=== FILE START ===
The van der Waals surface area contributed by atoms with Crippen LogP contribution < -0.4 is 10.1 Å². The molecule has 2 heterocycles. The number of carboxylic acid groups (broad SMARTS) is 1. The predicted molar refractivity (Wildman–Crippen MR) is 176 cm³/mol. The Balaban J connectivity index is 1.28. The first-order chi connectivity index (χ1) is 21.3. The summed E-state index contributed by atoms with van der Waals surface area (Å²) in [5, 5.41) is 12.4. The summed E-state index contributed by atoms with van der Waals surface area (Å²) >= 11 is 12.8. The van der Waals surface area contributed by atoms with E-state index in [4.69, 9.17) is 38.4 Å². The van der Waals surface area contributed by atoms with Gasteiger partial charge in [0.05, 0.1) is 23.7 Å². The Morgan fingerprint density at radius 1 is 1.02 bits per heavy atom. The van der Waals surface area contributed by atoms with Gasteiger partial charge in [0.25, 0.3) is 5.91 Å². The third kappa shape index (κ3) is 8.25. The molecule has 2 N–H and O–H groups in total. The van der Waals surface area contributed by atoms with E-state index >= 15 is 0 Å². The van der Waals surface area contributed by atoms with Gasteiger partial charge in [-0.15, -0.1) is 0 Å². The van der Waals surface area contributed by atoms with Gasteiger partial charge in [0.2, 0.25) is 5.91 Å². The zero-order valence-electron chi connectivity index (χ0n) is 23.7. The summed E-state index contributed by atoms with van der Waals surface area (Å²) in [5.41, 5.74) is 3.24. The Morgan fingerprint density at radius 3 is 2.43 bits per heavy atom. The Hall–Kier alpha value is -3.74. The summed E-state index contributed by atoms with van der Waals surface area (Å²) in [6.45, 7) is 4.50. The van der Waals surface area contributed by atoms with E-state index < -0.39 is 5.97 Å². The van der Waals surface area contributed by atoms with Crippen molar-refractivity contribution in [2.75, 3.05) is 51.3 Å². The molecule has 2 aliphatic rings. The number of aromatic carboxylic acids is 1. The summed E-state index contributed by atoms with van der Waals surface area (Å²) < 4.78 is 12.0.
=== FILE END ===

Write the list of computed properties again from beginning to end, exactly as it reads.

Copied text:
The van der Waals surface area contributed by atoms with Crippen LogP contribution < -0.4 is 10.1 Å². The molecule has 2 heterocycles. The number of carboxylic acid groups (broad SMARTS) is 1. The predicted molar refractivity (Wildman–Crippen MR) is 176 cm³/mol. The Balaban J connectivity index is 1.28. The first-order chi connectivity index (χ1) is 21.3. The summed E-state index contributed by atoms with van der Waals surface area (Å²) in [5, 5.41) is 12.4. The summed E-state index contributed by atoms with van der Waals surface area (Å²) >= 11 is 12.8. The van der Waals surface area contributed by atoms with E-state index in [4.69, 9.17) is 38.4 Å². The van der Waals surface area contributed by atoms with Gasteiger partial charge in [0.05, 0.1) is 23.7 Å². The Morgan fingerprint density at radius 1 is 1.02 bits per heavy atom. The van der Waals surface area contributed by atoms with Gasteiger partial charge in [0.25, 0.3) is 5.91 Å². The third kappa shape index (κ3) is 8.25. The molecule has 2 N–H and O–H groups in total. The van der Waals surface area contributed by atoms with E-state index >= 15 is 0 Å². The van der Waals surface area contributed by atoms with Gasteiger partial charge in [-0.15, -0.1) is 0 Å². The van der Waals surface area contributed by atoms with Gasteiger partial charge in [0.2, 0.25) is 5.91 Å². The zero-order valence-electron chi connectivity index (χ0n) is 23.7. The summed E-state index contributed by atoms with van der Waals surface area (Å²) in [5.41, 5.74) is 3.24. The Morgan fingerprint density at radius 3 is 2.43 bits per heavy atom. The Hall–Kier alpha value is -3.74. The summed E-state index contributed by atoms with van der Waals surface area (Å²) in [6.45, 7) is 4.50. The van der Waals surface area contributed by atoms with E-state index < -0.39 is 5.97 Å². The van der Waals surface area contributed by atoms with Crippen molar-refractivity contribution in [2.75, 3.05) is 51.3 Å². The molecule has 2 aliphatic rings. The number of aromatic carboxylic acids is 1. The summed E-state index contributed by atoms with van der Waals surface area (Å²) < 4.78 is 12.0.